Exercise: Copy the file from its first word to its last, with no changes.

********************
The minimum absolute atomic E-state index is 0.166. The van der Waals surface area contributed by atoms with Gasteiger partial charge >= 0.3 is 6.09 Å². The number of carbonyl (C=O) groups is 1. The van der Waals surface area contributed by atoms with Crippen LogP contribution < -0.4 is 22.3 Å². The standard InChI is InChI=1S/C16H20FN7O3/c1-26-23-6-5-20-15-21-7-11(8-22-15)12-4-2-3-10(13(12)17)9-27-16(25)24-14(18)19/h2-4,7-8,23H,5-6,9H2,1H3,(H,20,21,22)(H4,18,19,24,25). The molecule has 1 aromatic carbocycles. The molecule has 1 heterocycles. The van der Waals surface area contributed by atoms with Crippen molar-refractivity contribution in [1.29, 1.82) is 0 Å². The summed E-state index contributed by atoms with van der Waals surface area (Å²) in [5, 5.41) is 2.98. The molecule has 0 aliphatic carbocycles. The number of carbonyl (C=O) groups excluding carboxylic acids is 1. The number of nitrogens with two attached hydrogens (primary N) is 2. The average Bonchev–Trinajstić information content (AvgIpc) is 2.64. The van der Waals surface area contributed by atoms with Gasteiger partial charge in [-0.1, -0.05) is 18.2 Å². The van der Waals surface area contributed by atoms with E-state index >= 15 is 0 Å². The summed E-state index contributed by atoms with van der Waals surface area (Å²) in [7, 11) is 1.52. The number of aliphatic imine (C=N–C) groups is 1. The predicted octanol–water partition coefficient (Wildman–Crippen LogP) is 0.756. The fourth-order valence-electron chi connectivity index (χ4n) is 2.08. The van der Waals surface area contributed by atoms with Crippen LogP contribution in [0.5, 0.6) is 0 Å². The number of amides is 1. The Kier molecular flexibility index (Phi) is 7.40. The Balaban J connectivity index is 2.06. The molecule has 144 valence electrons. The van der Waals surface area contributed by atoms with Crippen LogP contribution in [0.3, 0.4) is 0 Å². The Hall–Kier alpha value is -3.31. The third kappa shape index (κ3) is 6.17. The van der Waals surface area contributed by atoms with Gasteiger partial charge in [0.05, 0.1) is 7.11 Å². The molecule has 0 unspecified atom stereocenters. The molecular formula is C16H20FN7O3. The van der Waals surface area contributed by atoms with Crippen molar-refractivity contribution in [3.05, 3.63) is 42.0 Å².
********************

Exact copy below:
The minimum absolute atomic E-state index is 0.166. The van der Waals surface area contributed by atoms with Gasteiger partial charge >= 0.3 is 6.09 Å². The number of carbonyl (C=O) groups is 1. The van der Waals surface area contributed by atoms with Crippen LogP contribution < -0.4 is 22.3 Å². The standard InChI is InChI=1S/C16H20FN7O3/c1-26-23-6-5-20-15-21-7-11(8-22-15)12-4-2-3-10(13(12)17)9-27-16(25)24-14(18)19/h2-4,7-8,23H,5-6,9H2,1H3,(H,20,21,22)(H4,18,19,24,25). The molecule has 1 aromatic carbocycles. The molecule has 1 heterocycles. The van der Waals surface area contributed by atoms with Crippen molar-refractivity contribution in [1.29, 1.82) is 0 Å². The summed E-state index contributed by atoms with van der Waals surface area (Å²) in [5, 5.41) is 2.98. The molecule has 0 aliphatic carbocycles. The number of carbonyl (C=O) groups excluding carboxylic acids is 1. The number of nitrogens with two attached hydrogens (primary N) is 2. The average Bonchev–Trinajstić information content (AvgIpc) is 2.64. The van der Waals surface area contributed by atoms with Gasteiger partial charge in [-0.1, -0.05) is 18.2 Å². The van der Waals surface area contributed by atoms with E-state index >= 15 is 0 Å². The summed E-state index contributed by atoms with van der Waals surface area (Å²) in [7, 11) is 1.52. The number of aliphatic imine (C=N–C) groups is 1. The predicted octanol–water partition coefficient (Wildman–Crippen LogP) is 0.756. The fourth-order valence-electron chi connectivity index (χ4n) is 2.08. The van der Waals surface area contributed by atoms with Crippen LogP contribution in [0.5, 0.6) is 0 Å². The number of amides is 1. The Kier molecular flexibility index (Phi) is 7.40. The Balaban J connectivity index is 2.06. The molecule has 144 valence electrons. The van der Waals surface area contributed by atoms with Crippen LogP contribution in [0.3, 0.4) is 0 Å². The Hall–Kier alpha value is -3.31. The third kappa shape index (κ3) is 6.17. The van der Waals surface area contributed by atoms with Gasteiger partial charge in [0.05, 0.1) is 7.11 Å². The molecule has 0 unspecified atom stereocenters. The molecular formula is C16H20FN7O3. The van der Waals surface area contributed by atoms with Crippen molar-refractivity contribution in [3.05, 3.63) is 42.0 Å².